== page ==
The other side of the critique

EPSON scanner imageJoe’s Post #39 — As some of you know, way, way back, before cell phones, before computer spell-checkers, before I could even type, I wrote my first book at the wise age of 9. Invasion of the Mole People.  Blue construction paper cover.  Twenty handwritten pages.  Jam smears on a few pages.  Eleven illustrations.   All bad.  My parents loved it.  My teachers loved it.  My friends loved it.

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I thought this would be what it would be like to be a writer. Everyone reading my work would love it. They would praise how clever I was and give me candy.

Sadly, years and years and years later, when I took my first real novel to my first real critique group, I thought it would be the same. With even more candy.

It was not.

Back then (and, truth be told, for years to come,) I thought everything I wrote was gold. I thought every word I put on paper was a gem, to be admired and preserved for future generations.

Turns out, I was wrong.

My first lesson was that I write pretty well. I still do. I can create interesting characters. I can make people laugh. I can even make them cry. I can write a novel in 5 months (hell, I did one, poorly, in a week.) But what I still need to learn is how to tell a great story and by that I mean write a great NOVEL.

You’d think the two were the same, right? Good writer equals good novelist? Nope. Turns out you can have one without other.

It’s a complex task putting together a great novel. There’s a flow and balance you have to learn, there are arcs of character and theme, there’s magic, that undefinable quality that some books have. You have to do so much right to build an amazing story.

The second lesson I learned is that I will miss stuff. Simple things like calling the dog Sambuka on page 12 and Buttsniffer on pg 45. Or misspelling hangar for the entire novel. Or thinking I’ve told the readers something when I deleted it or lost it due to cutting and pasting (things I still do to this day!)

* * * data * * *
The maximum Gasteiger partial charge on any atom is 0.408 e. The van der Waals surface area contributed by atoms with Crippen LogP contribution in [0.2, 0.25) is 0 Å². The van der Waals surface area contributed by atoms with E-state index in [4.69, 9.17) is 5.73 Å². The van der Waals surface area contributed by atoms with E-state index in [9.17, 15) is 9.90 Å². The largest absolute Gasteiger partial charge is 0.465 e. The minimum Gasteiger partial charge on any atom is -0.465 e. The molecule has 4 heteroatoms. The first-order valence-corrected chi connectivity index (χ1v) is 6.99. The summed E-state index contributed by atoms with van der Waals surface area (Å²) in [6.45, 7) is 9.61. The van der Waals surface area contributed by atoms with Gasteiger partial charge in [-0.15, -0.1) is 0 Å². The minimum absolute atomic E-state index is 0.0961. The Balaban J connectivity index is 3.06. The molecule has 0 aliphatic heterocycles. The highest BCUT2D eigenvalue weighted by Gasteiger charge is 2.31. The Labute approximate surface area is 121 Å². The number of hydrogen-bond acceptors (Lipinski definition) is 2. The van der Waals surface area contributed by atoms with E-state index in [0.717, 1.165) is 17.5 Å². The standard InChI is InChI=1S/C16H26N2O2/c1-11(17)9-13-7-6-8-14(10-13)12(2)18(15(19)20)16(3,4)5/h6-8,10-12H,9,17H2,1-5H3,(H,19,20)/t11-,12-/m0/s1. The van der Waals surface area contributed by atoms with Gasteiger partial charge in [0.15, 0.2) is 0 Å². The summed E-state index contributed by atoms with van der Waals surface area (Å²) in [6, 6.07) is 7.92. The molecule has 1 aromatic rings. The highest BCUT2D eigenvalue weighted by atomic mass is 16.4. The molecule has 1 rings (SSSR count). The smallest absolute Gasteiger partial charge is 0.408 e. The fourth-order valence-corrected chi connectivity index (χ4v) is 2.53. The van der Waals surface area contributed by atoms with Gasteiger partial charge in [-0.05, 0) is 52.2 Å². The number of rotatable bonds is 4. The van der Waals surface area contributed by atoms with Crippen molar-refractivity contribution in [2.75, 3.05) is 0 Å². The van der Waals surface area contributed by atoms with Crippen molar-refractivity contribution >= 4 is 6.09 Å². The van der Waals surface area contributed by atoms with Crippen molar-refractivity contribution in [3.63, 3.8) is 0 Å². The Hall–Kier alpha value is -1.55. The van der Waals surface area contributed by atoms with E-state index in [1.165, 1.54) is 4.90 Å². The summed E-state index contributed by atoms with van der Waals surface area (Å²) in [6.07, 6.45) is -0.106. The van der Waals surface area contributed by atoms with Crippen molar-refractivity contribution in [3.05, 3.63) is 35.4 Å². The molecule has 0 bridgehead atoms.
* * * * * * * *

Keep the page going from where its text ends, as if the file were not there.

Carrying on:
The other lesson I learned early on is that I have to change my expectations on what a group can do for me. It’s not about telling me how amazing I am, though please don’t let that stop anyone, but rather about what works and what doesn’t. What did I get right and what did I get wrong?

But the critquers, as good as they may be, won’t get everything right, either. Some love thrillers, some romance, some literary memoirs. Like me, when I critique, I bring what I LIKE in a novel. So it becomes a balance of listening to what people have to say and running that through your own mind. Does this make sense for my novel? Does it make it better? It may not be a romance but can I add something more romantic? It may not be a thriller but can I have thrilling moments? It may not be a literay novel but for the love of god, can I at least have one insight into the human condition?

In other words, I learned to go in with an open mind. It is not my baby that people are critiquing, it is a shoe. I made the shoe, I may even like the shoe but it’s a shoe so I will do whatever I need to do to make the shoe the best shoe I can do.

candySo, this weekend we’ll begin the critiquing of our novels. I, for one, look forward to hearing what people thought and how I could possibly make it even more awesome.

Though I still hope there’s still candy.

6 thoughts on “The other side of the critique

  1. Good luck to everyone there – I know what a process that is, and I will be thinking and hoping for you all! Candy is a requirement. So is wine, (and whine), and lots of good, positive stuff AFTER the crits. Remember to give and receive lots of hugs. And laugh. Find things to laugh at. Have a ball, guys!

  2. “I made the shoe, I may even like the shoe but it’s a shoe so I will do whatever I need to do to make the shoe the best shoe I can do.”
    Is that Doctor Shuess hiding behind my computer screen?

    Good luck to you all – it’s been interesting following the progress to this point. Being non-writer, I shared some of your early delusions of what writing is about. Tell a good story. Have some exciting bits. Plant a few clues and a couple red herrings. Pull off a finale that does not include “and then I woke up” and voila…
    The discussions about character development, plot lines and pace, editing and revisions, points of view and frames of reference have exposed the underbelly of the art. Kind of like a golf swing. It’s as easy as falling down until you stop and think about it. I think for me, the trick would lie in the ability to drill to minutiae during re-writes, while still maintaining the story as a whole.

    I can offer no advice, only my best wishes for each of you.

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